Help with ¿Russian Knitting?

My name is Nicole and I am new here!
You are my only hope in order to improve my knitting and this is why…

After watching hundreds of videos, I am still not sure of what my knitting style is. Apparently is something between Russian, Easter European or Continental. That’s why I made a little video to show you how I knit and purl:

I am trying to make my first-ever-not-rectangular project, a simple ribbed hat, knitted flat, but my decreases ended up being gigantic holes (weird, right?). That’s where I need your help!

The pattern is:

If you could watch my video to see how I knit and let me know which style is, I could possibly find videos that help me find out how should I increase and decrease, because what I am doing now, is simply grabbing 2 stitched, knit or purl, and make the same “movement” that I make to knit or purl, but instead of 1, I grab 2 with my needle.

Thank you so much in advance :blush:

There is a knitting style and a knitting method. You have a continental style, which just means that you hold the yarn in your left hand. You have a combination knitting method. This means that you are working your purls by wrapping your yarn clockwise around the needle (this is eastern) and in your knits you are wrapping the yarn anticlockwise ( this is western). Working the purls eastern results in a twisted stitch which you are compensating for by working your knit stitches on the next row through the back loop to untwist them.

You could reorientate your stitches where you want to decrease so that you can work a k2tog or an ssk as per most youtube videos but you will need to do this differently if working in the round compared to flat knitting. In the round, your knit stitches won’t be twisted (as they will be worked western on the previous row) so will need to be worked through the front loop to create an untwisted knit stitch, and will not need to be reorientated for a decrease. But the purl stitches will need to be untwisted.

In your method, the stitches that you purl are twisted, so in flat knitting for rib, you need to work the knit stitches through the back loop, but if working in the round, you’ll need to work the purl stitches through the back loop and the knit stitches through the front loop.

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Hi Nicole and welcome to the KH forum.

I agree. You are knitting a combination of continental (due to the direction you wrap the yarn despite entering the stitch front-side.) The stitch is reversed on the purl side because you wrap Eastern (the opposite direction) on the purl side.

If you are making simple stockinette, it will probably never be a problem. However if you get into fancy patterns, I cant think of a single instruction system that would work for you (other than Russian or the like). Even knitting in the round - you will be entering from the front on 1 row, then the back (continental) on the next. Entirely because of the direction(s) you wrap the stitches.

Pay attention to which ‘leg’ of the stitch is closest to the needle point you are working on to see what I mean about stitches being reversed on the purl side. Also see that you wrap counterclockwise (looking from the tip of the needle) on the front – then clockwise on the back.

Just be aware of how you form the stitches & you should be able to “translate” knitted instructions well. OTOH, if you want to just follow a pattern stitch by stitch, something someone else has already calculated for you, you method causes a LOT of extra thinking which you may or may not enjoy.

Hi Fluffy yarn! I’m interested that you are using the term continental and eastern interchangeably? I have always understood these to be two different concepts. Don’t most continental knitters go through the front leg of the stitch and wrap anticlockwise in the same style as English throwers? I mix up all the styles and methods depending on the pattern characteristics and how sore my fingers are!!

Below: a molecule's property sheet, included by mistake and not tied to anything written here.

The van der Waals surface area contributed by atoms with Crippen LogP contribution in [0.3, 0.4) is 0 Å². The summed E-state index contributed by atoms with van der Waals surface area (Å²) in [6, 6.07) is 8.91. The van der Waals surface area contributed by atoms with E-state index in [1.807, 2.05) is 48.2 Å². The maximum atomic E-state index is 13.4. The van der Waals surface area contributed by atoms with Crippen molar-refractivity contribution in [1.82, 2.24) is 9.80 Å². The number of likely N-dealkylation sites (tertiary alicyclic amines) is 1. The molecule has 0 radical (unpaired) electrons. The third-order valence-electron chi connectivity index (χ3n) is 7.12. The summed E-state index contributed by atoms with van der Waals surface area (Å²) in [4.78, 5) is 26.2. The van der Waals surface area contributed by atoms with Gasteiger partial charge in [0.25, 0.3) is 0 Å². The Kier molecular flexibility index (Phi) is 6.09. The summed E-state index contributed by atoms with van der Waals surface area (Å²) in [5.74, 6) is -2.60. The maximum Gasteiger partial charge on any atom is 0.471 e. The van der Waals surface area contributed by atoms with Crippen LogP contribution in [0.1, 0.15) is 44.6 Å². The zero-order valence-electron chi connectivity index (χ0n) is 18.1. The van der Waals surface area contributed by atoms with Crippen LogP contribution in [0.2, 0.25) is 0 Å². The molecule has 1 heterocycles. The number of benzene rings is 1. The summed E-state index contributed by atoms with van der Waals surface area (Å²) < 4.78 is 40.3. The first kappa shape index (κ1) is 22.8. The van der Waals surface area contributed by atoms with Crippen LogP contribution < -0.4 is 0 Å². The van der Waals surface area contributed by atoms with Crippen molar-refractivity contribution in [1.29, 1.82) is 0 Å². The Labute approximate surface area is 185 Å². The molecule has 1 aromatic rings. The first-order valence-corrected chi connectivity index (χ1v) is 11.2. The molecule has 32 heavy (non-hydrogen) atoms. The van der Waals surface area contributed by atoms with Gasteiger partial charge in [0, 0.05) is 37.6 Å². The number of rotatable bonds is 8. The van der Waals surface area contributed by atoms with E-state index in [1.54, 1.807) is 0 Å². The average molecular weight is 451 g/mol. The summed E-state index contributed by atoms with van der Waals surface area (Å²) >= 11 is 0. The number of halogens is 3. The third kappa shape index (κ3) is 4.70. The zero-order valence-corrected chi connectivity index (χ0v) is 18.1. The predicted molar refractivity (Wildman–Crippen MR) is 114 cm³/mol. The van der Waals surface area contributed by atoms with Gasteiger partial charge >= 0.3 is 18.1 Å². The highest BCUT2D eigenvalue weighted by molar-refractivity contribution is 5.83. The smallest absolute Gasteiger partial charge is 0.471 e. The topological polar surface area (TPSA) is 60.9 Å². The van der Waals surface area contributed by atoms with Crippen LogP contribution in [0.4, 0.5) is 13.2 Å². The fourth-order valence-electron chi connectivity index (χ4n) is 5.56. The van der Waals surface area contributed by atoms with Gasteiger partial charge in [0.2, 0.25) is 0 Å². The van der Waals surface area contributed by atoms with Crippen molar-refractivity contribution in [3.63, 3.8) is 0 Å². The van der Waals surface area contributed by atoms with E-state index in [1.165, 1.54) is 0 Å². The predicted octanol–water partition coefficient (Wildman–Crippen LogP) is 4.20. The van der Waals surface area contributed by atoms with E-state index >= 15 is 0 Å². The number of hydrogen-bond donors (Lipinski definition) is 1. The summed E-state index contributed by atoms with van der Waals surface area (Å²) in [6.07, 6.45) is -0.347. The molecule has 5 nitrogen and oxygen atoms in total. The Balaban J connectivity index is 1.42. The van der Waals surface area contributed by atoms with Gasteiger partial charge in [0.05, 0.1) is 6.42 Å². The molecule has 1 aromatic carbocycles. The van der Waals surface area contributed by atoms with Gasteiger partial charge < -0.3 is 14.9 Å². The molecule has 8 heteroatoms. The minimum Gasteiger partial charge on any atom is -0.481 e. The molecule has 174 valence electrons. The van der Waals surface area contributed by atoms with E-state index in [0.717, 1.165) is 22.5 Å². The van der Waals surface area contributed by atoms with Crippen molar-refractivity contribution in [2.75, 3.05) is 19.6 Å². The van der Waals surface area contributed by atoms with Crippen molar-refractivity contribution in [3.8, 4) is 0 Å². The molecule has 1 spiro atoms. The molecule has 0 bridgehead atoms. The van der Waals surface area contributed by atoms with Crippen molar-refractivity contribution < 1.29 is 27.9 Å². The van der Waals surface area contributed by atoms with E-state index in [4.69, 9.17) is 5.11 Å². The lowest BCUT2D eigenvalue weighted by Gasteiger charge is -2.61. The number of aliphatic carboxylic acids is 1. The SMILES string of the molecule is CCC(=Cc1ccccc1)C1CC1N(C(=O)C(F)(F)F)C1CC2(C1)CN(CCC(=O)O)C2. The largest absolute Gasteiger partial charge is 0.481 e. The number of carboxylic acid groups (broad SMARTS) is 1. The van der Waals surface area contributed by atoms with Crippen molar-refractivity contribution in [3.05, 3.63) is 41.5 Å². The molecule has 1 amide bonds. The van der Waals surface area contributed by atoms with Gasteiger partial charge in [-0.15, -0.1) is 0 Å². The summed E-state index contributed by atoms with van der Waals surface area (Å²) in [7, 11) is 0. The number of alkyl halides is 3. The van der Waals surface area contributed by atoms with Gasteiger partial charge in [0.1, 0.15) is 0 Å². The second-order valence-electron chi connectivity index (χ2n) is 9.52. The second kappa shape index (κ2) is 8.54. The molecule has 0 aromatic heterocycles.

Not interchangeably at all. If you read carefully, you will see that I define each one.

Eastern: wrap clockwise looking from the tip.
Continental/Western wraps counterclockwise from the tip.

You are confused because she enters the stitch as for Eastern, but wraps Western on a knit stitch. Then she enters the stitch as for western but wraps Eastern on the purl side, which reverses the stitches.

Im almost exclusively an Eastern knitter (taught by a Polish woman). But when doing fairisle, I do Western holding one yarn in each hand (3rd or 4th color dangling). It seems to help with tensioning & being consistent on which yarn comes from under or over etc.

I also knit Continental Combined style (aka Russian style). It is called combined knitting because you will end up with stitches mounted both ways: sometimes with the right leg is in front of the needle and sometimes with the left leg in front of the needle.

It helps to think that regardless if you do a knit or a purl stitch you always need to insert the needle right between the left and the right leg: for knit you insert from the front side and for purl you insert from the backside. This means that sometimes when doing a knit stitch you approach it from the right side (as in your video) and sometimes you approach it from the left side.

Now, there are two decreases that are often used: a right leaning and a left leaning decrease. The right leaning is often called K2tog and the left leaning is often called SSK. These abbreviations do not make sense when knitting combined style flat.

K2tog means to enter both stitches from left to right and knit them together. If you knit combined and you purled the previous row they are mounted in a wrong way so you need to change the mounting so that the right leg is in front of the needle for both. Then you can knit them both together.

SSK means that both stitches should be knitted together by inserting the needle into both by going from right to left. If you would not knit combined style you would need to change the orientation of the mounting, which is the SS part in SSK. Now if you purled the previous row you actually got them already mounted in the correct way so you can just go and knit them together, from right to left without changing the orientation.